Outside of Germany, Oktoberfest is considered the most important event in the calendar, but from my own experience, there is a general belief that the most famous of all the Feste has become too commercialised and to really find the true German Feste experience, visitors must make their way to the towns and villages of Germany. It is here that the Blasmusik, possibly played by multiple generations of the same family, can be heard and the exceptionally strong Festbier can be drunk for at more affordable prices. At this point, I will sound a note of caution; when you find a mass of bier for only €6.50, this is not a challenge. The idea of drinking five litres of 7% beer and eating a wealth of pork might sound like a good idea at the time, but come 11 pm, things can get unfeasibly messy. I have ruined more than one pair of shoes making that mistake. Furthermore, the moment someone suggests getting a round of schnapps, extricate yourself as quickly as possible. The greatest scientists in the world have yet to concoct a washing powder that can get a mixture of Currywurst, Birnenschnaps and Festbier out of your clothing.
The German enjoyment of Feste has also led to the creation of less traditional events and during the summer months it feels like there is a celebration of one kind or another every week. Sommerfest, Jazzfest, Barockfest, slow-week-fest, whatever people feel like celebrating can be an excuse to put up the benches, hire a band and spend all day drinking. I am not complaining, there is nothing more enjoyable than going for a walk, turning a corner and finding half the city holding their beer glasses aloft and singing in unison to some old-timey drinking song.
It should be noted at this point that Blasmusik and Schlager may dominate much of the sounds of a Fest throughout the day, but when it gets dark and the horns and clarinets have been cleared away, there is a serious shift in styles. There is no stranger sight at a festival than to hear AC/DC being belted out by a tribute band, while hundreds of people, dressed in Lederhosen and Dirndl give virtuoso performances on air guitar. This might come second only to the moment this year where I witnessed a packed tent at the Nürnberg Volksfest erupt in unison to the band playing the first bars of Nena’s eighties hit 99 Luftballons, that was something to behold.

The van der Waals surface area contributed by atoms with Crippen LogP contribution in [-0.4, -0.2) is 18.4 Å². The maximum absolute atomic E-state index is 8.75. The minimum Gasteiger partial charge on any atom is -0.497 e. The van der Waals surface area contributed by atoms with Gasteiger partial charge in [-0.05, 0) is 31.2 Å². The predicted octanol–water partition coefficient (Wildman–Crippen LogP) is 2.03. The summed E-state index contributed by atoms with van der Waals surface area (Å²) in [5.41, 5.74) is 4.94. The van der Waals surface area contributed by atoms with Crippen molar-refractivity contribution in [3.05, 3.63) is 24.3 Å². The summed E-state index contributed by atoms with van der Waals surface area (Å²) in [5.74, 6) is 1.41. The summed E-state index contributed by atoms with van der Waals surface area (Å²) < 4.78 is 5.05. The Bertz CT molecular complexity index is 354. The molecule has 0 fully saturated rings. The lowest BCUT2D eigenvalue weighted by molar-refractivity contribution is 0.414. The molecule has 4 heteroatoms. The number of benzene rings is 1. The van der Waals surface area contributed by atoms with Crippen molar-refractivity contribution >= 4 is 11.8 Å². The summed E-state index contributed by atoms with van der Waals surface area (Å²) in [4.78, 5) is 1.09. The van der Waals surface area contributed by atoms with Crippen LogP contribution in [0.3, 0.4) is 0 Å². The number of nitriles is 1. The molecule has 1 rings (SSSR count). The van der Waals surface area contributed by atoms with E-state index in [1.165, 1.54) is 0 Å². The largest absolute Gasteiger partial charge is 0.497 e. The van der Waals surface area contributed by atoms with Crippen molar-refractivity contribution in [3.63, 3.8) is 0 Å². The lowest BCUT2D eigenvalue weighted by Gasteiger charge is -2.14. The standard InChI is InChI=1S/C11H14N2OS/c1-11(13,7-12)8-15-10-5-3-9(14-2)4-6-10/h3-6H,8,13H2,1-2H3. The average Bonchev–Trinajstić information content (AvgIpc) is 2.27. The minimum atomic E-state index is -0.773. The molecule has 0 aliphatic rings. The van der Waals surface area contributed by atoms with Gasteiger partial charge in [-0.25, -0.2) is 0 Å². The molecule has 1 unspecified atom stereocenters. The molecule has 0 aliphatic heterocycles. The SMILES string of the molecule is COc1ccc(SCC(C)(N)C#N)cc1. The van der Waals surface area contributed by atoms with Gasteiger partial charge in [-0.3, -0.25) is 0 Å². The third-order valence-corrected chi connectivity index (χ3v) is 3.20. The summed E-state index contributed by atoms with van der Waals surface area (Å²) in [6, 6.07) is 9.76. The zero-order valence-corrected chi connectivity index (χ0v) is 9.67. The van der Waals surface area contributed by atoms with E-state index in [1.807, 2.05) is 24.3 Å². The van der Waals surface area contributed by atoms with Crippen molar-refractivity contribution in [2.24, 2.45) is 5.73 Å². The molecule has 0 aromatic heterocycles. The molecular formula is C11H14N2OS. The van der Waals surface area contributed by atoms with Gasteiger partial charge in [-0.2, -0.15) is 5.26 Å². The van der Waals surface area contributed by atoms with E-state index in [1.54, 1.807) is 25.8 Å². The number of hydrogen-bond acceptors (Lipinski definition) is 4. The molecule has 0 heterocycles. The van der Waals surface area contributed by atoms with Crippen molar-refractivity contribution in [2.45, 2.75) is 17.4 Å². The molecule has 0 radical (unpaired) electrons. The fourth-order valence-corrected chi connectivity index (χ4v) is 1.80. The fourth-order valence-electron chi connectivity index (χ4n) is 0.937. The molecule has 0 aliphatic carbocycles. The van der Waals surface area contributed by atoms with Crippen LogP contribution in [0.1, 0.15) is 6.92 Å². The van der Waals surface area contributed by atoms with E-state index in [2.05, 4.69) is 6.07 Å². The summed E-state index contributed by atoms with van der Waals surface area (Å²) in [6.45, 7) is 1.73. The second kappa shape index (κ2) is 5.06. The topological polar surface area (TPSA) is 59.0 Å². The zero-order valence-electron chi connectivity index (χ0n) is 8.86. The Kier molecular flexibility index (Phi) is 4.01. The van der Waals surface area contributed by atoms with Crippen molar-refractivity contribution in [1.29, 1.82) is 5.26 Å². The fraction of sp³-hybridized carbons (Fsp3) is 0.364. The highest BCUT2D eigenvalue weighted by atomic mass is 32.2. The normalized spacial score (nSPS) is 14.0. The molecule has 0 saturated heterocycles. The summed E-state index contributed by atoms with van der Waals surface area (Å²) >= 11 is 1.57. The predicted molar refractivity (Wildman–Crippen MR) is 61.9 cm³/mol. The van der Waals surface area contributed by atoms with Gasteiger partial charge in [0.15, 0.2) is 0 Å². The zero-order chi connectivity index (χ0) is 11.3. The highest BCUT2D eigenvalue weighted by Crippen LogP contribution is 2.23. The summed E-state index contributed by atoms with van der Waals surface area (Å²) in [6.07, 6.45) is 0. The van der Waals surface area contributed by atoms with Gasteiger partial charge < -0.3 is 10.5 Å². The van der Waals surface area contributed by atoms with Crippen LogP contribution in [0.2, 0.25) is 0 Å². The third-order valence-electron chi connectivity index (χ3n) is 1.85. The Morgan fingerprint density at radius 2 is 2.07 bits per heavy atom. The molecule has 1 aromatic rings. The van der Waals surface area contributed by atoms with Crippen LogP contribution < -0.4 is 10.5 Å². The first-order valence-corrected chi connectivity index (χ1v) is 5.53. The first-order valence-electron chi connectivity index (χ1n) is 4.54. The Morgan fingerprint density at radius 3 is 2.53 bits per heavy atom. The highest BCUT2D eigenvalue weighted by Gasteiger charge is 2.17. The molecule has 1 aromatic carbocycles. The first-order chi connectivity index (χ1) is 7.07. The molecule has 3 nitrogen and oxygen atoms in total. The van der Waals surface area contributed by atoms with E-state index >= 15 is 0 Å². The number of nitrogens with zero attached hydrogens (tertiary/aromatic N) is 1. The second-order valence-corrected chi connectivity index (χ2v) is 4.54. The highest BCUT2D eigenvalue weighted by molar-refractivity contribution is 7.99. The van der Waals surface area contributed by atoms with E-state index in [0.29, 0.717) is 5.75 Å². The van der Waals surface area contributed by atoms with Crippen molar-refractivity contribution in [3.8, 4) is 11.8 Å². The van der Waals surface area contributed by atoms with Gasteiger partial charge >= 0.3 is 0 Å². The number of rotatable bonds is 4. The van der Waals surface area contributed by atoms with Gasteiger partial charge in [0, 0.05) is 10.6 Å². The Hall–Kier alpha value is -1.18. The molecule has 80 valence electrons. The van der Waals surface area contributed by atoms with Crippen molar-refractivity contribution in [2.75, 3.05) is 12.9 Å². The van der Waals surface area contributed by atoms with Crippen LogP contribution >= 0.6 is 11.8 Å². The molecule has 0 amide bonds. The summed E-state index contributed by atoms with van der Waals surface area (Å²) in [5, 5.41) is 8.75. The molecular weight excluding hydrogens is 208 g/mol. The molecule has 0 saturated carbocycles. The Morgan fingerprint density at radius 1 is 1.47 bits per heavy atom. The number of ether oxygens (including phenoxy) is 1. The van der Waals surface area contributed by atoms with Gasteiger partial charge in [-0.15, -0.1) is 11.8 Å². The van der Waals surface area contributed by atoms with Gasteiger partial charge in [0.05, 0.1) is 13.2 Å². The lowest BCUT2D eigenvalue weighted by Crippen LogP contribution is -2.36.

The world may turn its attention to Munich during September and believe they are witnessing the true expression of German culture and I suppose to some extent they are. Oktoberfest has the adoration of thousands of visitors, but to really appreciate the Fest period in Germany, it is necessary to leave the confines of Germany’s second city and find yourself a small village, a local band and an affordable mass of beer. This is where I will most likely be, attempting to sing some repetitive German drinking song, while balanced precariously atop a rickety wooden bench. This time, I am sure, I won’t fall off.